The great mystic poets knew, ultimately, that remembrance links us to the spirit we all possess, which links us to each other, as well. Rumi puts it this way:

“What I tell about “me” I tell about you

The walls between us long ago burned down

This voice seizing me is your voice

Burning to speak to us of us.”

Walt Whitman says:

“I celebrate myself;

And what I assume you shall assume;

For every atom belonging to me, as good belongs to you.”

The practice of remembrance leads us from the depths of ourselves to the heart of our deeper connection with others. Remembering our true origin, identity, and destiny leads us ultimately to the service of humanity, through our own deeds and actions that benefit others.

A 36th way to review your life story – What secrets does your soul have to tell you? What is already within you that might lead you beyond yourself? How could remembering what is within you transform the relationships you already have and even those you don’t yet know you have? Reflect and meditate on these questions, asking your soul what it knows about the walls between us that are not really there, about the voice that is the voice of all of us, that burns to speak to us of us. How does every atom that belongs to you also belong to everyone? If you would like to, share this story that your soul tells you with us all here.

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Mystic knowing is essentially a matter of remembering what we once knew. Our birth into this world is not merely a matter of “a sleep and a forgetting,” as Wordsworth and other mystic poets have hinted at. This is but the earliest part of a lifelong, even eternal, process. The rest of the story is, most importantly, a process of remembering who we really are. This is how and why remembering is a spiritual practice. Wordsworth gives us a glimpse of the rest of that process, too:

Our Souls have sight of that immortal sea

Which brought us hither, can in a moment travel thither…

This process begins as a journey of descent, from the eternal worlds, characterized by knowing and forgetting, yet continues in this world after birth as a journey of ascent, characterized by eventually awakening to the reality around us, coming into full consciousness, and then gradually remembering what was once known from the sacred realm. Some sense that there might be something more to life, seek and often find what they are looking for, and then spend the rest of their lives striving to live in the ultimate balance of that remembrance. Others may spend their lives wholly in the temporal realm, forever in that state of forgetfulness, never knowing, or caring, that there was ever anything else to know.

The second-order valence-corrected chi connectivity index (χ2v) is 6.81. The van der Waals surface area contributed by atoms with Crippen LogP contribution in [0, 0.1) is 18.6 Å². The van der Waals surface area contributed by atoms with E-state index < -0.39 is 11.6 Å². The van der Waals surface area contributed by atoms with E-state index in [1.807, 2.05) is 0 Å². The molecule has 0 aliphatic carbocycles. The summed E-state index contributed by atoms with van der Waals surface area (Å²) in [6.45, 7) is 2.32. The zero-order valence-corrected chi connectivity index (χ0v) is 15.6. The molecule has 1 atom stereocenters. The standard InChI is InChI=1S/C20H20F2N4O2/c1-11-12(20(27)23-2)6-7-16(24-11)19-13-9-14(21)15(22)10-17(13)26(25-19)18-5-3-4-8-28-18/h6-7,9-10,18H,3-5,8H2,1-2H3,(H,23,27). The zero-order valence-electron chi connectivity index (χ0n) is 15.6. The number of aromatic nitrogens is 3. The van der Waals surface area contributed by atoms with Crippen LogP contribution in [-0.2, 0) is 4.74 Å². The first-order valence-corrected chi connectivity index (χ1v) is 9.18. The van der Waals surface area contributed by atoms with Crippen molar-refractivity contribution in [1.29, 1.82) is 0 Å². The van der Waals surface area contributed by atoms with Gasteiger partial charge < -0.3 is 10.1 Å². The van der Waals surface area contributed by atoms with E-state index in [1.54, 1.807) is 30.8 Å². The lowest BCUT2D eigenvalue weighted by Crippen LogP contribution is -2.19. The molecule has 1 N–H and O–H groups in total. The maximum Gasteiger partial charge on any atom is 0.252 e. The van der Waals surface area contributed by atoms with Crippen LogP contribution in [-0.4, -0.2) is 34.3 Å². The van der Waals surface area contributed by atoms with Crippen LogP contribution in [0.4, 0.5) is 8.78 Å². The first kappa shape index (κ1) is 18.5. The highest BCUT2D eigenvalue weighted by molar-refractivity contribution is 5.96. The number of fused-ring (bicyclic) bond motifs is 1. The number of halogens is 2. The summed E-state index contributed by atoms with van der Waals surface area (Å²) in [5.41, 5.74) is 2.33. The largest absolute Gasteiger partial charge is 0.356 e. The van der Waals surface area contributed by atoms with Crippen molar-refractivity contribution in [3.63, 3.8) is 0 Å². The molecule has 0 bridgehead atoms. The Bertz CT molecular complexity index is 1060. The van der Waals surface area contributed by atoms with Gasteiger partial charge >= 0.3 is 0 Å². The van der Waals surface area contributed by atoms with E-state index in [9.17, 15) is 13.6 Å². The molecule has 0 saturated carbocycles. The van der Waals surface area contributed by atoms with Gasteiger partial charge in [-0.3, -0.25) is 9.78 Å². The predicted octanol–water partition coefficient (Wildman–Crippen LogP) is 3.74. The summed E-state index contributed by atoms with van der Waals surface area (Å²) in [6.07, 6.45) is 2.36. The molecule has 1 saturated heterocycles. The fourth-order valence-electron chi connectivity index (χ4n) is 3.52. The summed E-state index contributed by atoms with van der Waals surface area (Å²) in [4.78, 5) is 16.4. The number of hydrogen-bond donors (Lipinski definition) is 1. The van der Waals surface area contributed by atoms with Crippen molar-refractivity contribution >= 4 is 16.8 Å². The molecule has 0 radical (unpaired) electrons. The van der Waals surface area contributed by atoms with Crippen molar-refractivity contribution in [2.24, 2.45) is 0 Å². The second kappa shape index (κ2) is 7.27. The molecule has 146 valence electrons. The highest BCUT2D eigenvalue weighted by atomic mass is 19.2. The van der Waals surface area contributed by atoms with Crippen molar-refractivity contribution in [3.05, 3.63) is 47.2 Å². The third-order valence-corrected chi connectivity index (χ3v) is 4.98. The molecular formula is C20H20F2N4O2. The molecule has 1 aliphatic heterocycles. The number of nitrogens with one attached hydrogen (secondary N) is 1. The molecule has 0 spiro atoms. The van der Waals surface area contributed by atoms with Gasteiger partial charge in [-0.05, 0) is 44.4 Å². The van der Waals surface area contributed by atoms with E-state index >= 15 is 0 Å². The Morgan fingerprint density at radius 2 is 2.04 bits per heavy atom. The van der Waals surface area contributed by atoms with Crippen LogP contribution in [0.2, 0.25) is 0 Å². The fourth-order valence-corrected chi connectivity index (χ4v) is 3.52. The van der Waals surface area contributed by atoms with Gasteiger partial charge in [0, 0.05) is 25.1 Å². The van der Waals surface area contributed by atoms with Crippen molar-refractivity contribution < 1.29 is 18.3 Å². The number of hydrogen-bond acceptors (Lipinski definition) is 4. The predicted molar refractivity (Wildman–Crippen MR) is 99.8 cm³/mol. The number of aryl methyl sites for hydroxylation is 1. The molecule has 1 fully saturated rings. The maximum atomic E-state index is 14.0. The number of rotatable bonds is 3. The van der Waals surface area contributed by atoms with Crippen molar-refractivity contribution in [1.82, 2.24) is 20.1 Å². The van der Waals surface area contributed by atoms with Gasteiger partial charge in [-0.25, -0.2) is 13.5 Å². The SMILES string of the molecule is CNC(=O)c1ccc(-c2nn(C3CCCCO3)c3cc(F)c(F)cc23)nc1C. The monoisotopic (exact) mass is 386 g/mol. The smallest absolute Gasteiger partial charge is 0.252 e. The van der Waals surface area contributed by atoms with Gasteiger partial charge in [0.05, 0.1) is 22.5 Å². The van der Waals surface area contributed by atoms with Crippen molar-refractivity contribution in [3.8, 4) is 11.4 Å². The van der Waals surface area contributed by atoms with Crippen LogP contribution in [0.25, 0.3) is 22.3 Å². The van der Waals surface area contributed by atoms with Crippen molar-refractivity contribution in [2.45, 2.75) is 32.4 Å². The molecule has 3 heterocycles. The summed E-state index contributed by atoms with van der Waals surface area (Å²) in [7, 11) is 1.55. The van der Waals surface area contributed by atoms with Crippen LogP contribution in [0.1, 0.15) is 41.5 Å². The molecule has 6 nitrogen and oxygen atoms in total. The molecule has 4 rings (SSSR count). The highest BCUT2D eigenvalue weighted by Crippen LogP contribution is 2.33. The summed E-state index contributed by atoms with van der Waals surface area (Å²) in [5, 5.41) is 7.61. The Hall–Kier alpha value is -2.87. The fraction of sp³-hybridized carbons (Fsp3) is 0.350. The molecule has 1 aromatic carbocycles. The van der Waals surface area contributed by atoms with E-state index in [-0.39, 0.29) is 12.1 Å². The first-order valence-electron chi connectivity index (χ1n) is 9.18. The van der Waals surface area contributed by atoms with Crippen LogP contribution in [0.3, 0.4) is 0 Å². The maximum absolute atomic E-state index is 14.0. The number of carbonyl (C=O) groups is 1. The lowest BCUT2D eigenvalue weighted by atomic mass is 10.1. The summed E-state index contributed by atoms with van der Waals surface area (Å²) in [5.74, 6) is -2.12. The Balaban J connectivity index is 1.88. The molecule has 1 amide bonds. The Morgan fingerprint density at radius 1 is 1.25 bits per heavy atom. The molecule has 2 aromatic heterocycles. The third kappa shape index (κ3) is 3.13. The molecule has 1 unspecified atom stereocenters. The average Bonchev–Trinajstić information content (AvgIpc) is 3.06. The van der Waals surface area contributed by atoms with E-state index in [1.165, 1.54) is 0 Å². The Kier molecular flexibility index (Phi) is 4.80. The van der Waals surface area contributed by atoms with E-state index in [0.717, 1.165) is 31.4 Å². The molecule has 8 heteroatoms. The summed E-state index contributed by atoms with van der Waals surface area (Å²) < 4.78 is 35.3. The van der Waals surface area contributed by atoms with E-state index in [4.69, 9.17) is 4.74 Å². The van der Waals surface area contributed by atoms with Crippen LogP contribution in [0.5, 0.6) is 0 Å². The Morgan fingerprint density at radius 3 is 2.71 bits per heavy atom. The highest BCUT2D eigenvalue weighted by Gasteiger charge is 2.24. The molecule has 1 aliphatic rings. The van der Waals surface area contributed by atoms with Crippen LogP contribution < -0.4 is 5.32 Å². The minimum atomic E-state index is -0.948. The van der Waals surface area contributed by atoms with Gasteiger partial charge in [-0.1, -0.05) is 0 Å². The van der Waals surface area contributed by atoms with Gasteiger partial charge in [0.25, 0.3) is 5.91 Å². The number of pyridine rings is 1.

All of the divinely revealed religions help us recognize our origin as well as our destiny. Similar to the other sacred traditions, at the heart of the Baha’i Faith is the belief that our purpose in this life is to prepare for the life beyond, that the soul is on a journey from and back to God. As the Baha’i writings put it, the soul “is the repository of the ancient, Divine mysteries of God.” The nature, path and progress, or the journey, of the soul, as it has been understood historically and universally, through these spiritual perspectives, is of the essence to living our lives today.

A 32nd way to review your life story – If the soul is our eternal identity, the only thing we take with us through this life and into the next, perhaps the one thing that makes us truly unique, then remembering where we came from, who – and what – we really are, and where we are going, could even be seen as the purpose of life. Who are you, really, in the eternal sense? In addition to all the usual identifiers we draw on to answer this essential question of life, what would you add to this long list of identities that truly makes you who you are, eternally? What divine qualities or virtues have you discovered that have been deposited into your soul? How has remembering what you once knew before your descent to this world helped you in your return journey, in preparing for the life beyond? Please feel free to share the essential parts of this story with us here.